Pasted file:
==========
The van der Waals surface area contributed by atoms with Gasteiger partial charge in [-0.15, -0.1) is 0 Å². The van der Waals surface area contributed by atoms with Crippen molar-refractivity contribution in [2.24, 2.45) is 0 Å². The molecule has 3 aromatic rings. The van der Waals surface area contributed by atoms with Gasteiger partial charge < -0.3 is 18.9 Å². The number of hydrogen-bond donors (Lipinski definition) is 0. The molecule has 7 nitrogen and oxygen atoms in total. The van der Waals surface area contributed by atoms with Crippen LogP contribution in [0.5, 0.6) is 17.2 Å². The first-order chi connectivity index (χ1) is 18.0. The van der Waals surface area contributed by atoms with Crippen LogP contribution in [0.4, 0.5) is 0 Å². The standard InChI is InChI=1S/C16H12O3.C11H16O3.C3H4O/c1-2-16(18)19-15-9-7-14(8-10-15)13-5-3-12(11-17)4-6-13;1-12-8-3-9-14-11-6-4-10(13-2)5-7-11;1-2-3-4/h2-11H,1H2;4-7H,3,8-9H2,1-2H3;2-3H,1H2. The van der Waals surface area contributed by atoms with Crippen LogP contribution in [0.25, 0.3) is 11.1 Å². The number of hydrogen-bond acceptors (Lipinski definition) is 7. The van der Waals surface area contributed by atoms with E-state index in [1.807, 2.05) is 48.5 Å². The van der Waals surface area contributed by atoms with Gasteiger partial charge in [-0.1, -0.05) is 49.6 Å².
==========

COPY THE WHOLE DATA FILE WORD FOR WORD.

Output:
The van der Waals surface area contributed by atoms with Gasteiger partial charge in [-0.15, -0.1) is 0 Å². The van der Waals surface area contributed by atoms with Crippen molar-refractivity contribution in [2.24, 2.45) is 0 Å². The molecule has 3 aromatic rings. The van der Waals surface area contributed by atoms with Gasteiger partial charge < -0.3 is 18.9 Å². The number of hydrogen-bond donors (Lipinski definition) is 0. The molecule has 7 nitrogen and oxygen atoms in total. The van der Waals surface area contributed by atoms with Crippen LogP contribution in [0.5, 0.6) is 17.2 Å². The first-order chi connectivity index (χ1) is 18.0. The van der Waals surface area contributed by atoms with Crippen LogP contribution in [0.4, 0.5) is 0 Å². The standard InChI is InChI=1S/C16H12O3.C11H16O3.C3H4O/c1-2-16(18)19-15-9-7-14(8-10-15)13-5-3-12(11-17)4-6-13;1-12-8-3-9-14-11-6-4-10(13-2)5-7-11;1-2-3-4/h2-11H,1H2;4-7H,3,8-9H2,1-2H3;2-3H,1H2. The van der Waals surface area contributed by atoms with Crippen LogP contribution in [0.25, 0.3) is 11.1 Å². The number of hydrogen-bond acceptors (Lipinski definition) is 7. The van der Waals surface area contributed by atoms with E-state index in [1.807, 2.05) is 48.5 Å². The van der Waals surface area contributed by atoms with Gasteiger partial charge in [-0.1, -0.05) is 49.6 Å².